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Willikin of The Weald – The Real Robin Hood?

Willikin of the Weald, also known as William of Cassingham, was a legendary figure associated with the First Baron’s War that took place in England from 1215 to 1217. The First Baron’s War was a conflict between King John of England and a group of rebellious barons who opposed his tyrannical rule and demanded greater rights and liberties.

Willikin of the Weald, according to folklore and local legends, was a renowned outlaw and resistance leader who operated in the dense forests of the Weald, an area in Southeast England known for its thick woodland. He was said to be a skilled archer and guerrilla fighter who, along with his band of outlaws, waged a campaign against King John and his forces.

The tales surrounding Willikin of the Weald often depict him as a champion of the common people, defending their rights and standing up against the oppressive regime of King John. His exploits and acts of defiance against the crown have been passed down through generations as part of the folklore and oral tradition of the region.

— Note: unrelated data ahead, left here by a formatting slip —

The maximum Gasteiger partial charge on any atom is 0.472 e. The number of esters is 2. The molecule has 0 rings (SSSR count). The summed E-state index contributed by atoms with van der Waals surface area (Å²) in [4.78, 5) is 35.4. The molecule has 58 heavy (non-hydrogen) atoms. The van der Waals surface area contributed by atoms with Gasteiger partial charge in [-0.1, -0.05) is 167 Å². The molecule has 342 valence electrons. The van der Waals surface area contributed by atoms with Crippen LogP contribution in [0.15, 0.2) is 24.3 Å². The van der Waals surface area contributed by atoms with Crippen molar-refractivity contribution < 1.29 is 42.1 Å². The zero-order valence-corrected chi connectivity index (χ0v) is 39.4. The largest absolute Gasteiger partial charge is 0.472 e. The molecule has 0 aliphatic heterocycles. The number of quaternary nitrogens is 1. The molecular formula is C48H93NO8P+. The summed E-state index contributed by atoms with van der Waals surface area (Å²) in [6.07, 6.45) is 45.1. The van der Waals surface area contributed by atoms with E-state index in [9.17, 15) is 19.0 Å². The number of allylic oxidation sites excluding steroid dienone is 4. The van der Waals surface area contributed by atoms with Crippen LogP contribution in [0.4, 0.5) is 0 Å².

It’s important to note that the historical accuracy of Willikin of the Weald’s existence and his specific role in the First Baron’s War is difficult to verify, as much of the information about him comes from folklore and local legends rather than historical records. Nonetheless, his story has become intertwined with the popular narrative of resistance against King John during that period.


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